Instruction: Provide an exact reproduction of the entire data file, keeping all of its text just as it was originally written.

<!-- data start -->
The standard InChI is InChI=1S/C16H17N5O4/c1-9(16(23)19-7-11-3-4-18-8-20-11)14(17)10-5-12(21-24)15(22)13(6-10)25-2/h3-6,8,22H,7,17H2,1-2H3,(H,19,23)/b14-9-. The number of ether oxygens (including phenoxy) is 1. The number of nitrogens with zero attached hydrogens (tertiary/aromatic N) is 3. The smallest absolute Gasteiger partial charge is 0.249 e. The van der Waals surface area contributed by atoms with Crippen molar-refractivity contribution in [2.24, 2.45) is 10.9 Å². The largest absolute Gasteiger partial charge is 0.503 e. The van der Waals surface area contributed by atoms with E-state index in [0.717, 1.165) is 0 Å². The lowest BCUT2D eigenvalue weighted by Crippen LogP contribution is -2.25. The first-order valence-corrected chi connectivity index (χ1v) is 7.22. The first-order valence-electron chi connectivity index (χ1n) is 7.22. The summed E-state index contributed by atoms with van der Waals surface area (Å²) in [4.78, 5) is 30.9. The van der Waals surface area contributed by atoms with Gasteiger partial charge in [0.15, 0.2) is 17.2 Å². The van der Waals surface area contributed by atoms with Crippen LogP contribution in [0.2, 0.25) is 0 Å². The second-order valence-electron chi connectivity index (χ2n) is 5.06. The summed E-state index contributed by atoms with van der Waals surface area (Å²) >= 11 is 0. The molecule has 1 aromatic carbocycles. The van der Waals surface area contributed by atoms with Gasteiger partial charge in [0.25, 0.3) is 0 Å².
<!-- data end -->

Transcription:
The standard InChI is InChI=1S/C16H17N5O4/c1-9(16(23)19-7-11-3-4-18-8-20-11)14(17)10-5-12(21-24)15(22)13(6-10)25-2/h3-6,8,22H,7,17H2,1-2H3,(H,19,23)/b14-9-. The number of ether oxygens (including phenoxy) is 1. The number of nitrogens with zero attached hydrogens (tertiary/aromatic N) is 3. The smallest absolute Gasteiger partial charge is 0.249 e. The van der Waals surface area contributed by atoms with Crippen molar-refractivity contribution in [2.24, 2.45) is 10.9 Å². The largest absolute Gasteiger partial charge is 0.503 e. The van der Waals surface area contributed by atoms with E-state index in [0.717, 1.165) is 0 Å². The lowest BCUT2D eigenvalue weighted by Crippen LogP contribution is -2.25. The first-order valence-corrected chi connectivity index (χ1v) is 7.22. The first-order valence-electron chi connectivity index (χ1n) is 7.22. The summed E-state index contributed by atoms with van der Waals surface area (Å²) in [4.78, 5) is 30.9. The van der Waals surface area contributed by atoms with Gasteiger partial charge in [0.15, 0.2) is 17.2 Å². The van der Waals surface area contributed by atoms with Crippen LogP contribution in [0.2, 0.25) is 0 Å². The second-order valence-electron chi connectivity index (χ2n) is 5.06. The summed E-state index contributed by atoms with van der Waals surface area (Å²) >= 11 is 0. The molecule has 1 aromatic carbocycles. The van der Waals surface area contributed by atoms with Gasteiger partial charge in [0.25, 0.3) is 0 Å².